FX continues to beat the too-much-TV drum to a mostly receptive audience of Reporters Who Cover Television, today issuing a report that the total number of scripted series hit a new high this year with 409 dramas, comedies and limited series across broadcast networks, basic and pay cable and OTT services.

The figure marks an increase of 9% over 2014 (409 vs. 376). Since as recently as 2009, the study says, the number of scripted series has increased 94%, rising from 211 to 409, with a 174% growth in scripted series on basic cable (181 vs. 66).

“This was the third consecutive year that scripted series count has grown across each distribution platform – broadcast, basic and pay cable, streaming – led by significant gains in basic cable and digital services. This statistic is staggering and almost unimaginable from where they were a decade ago,” Julie Piepenkotter, Executive Vice President of Research for FX Networks, said in today’s news.

Earlier this year at summer TCA, John Landgraf, FX Networks and FX Productions CEO, spoke with passion about the proliferation of scripted series television and “peak TV.” He predicted the number of scripted series would surpass the 400 mark. Sending a chill down the spines of TV critics in the packed hotel ballroom, Landgraf forecast, and not in a good way, the number of scripted series would peak this year or next. “There is simply too much television,” he said, which has hurt, and killed some good shows that otherwise might have survived and maybe even thrived. Back then, Landgraf predicted a decline in tonnage was inevitable,  especially in light of that week’s market reaction to media stocks, which took a hit over cord-cutting concerns. “My sense is that 2016 or 2017 will represent peak TV in America, and then we will see a decline,” he said. “There is too much competition…It is hard to find good shows… and I believe it’s impossible to maintain quality control.” Much nodding in agreement in the hall.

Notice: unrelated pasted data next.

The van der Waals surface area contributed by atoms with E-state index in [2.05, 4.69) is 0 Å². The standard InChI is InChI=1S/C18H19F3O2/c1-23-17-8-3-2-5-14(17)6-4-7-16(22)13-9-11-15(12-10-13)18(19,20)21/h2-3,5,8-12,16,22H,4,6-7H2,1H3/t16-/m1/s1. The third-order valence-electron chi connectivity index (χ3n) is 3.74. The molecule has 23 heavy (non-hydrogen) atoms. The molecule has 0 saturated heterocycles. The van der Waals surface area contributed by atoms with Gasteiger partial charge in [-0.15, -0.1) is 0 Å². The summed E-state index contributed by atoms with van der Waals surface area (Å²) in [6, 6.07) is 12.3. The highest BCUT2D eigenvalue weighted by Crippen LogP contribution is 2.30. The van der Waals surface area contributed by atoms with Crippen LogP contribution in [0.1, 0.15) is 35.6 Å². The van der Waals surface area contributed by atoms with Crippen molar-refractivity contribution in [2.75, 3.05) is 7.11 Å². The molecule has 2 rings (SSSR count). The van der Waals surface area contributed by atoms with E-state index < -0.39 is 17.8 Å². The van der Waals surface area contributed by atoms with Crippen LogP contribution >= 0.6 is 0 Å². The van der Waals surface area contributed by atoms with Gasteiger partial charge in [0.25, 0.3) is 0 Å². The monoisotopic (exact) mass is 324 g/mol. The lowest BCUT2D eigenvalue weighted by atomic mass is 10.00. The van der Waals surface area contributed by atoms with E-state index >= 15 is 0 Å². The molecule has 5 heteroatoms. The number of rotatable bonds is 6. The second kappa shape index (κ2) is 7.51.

It played big in the hall; Landgraf took the message with him to the Edinburgh TV Festival later that same month. This time, he said of the content glut: “It’s like winning a pie-eating contest every day… In some ways, we’re choking on our own abundance.” And, again, he forecast “some level of crisis” was a coming.

This morning, FX issued its update:

“The unprecedented increase in the number of scripted series has reached a new milestone in 2015 with a record 409, nearly doubling the total in just the past six years,” said Piepenkotter.

Dating back to 2002 – when FX launched The Shield, which the company noted this morning was basic cable’s first scripted drama series to win Emmy and Golden Globe awards –  the greatest growth in the number of scripted series has come courtesy of basic cable networks with a 484% increase over that span (181 vs. 31).

And, if your head doesn’t already hurt: these totals do not include reality TV programming, made-for-TV movies, specials, news, sports, or daytime or children’s programming.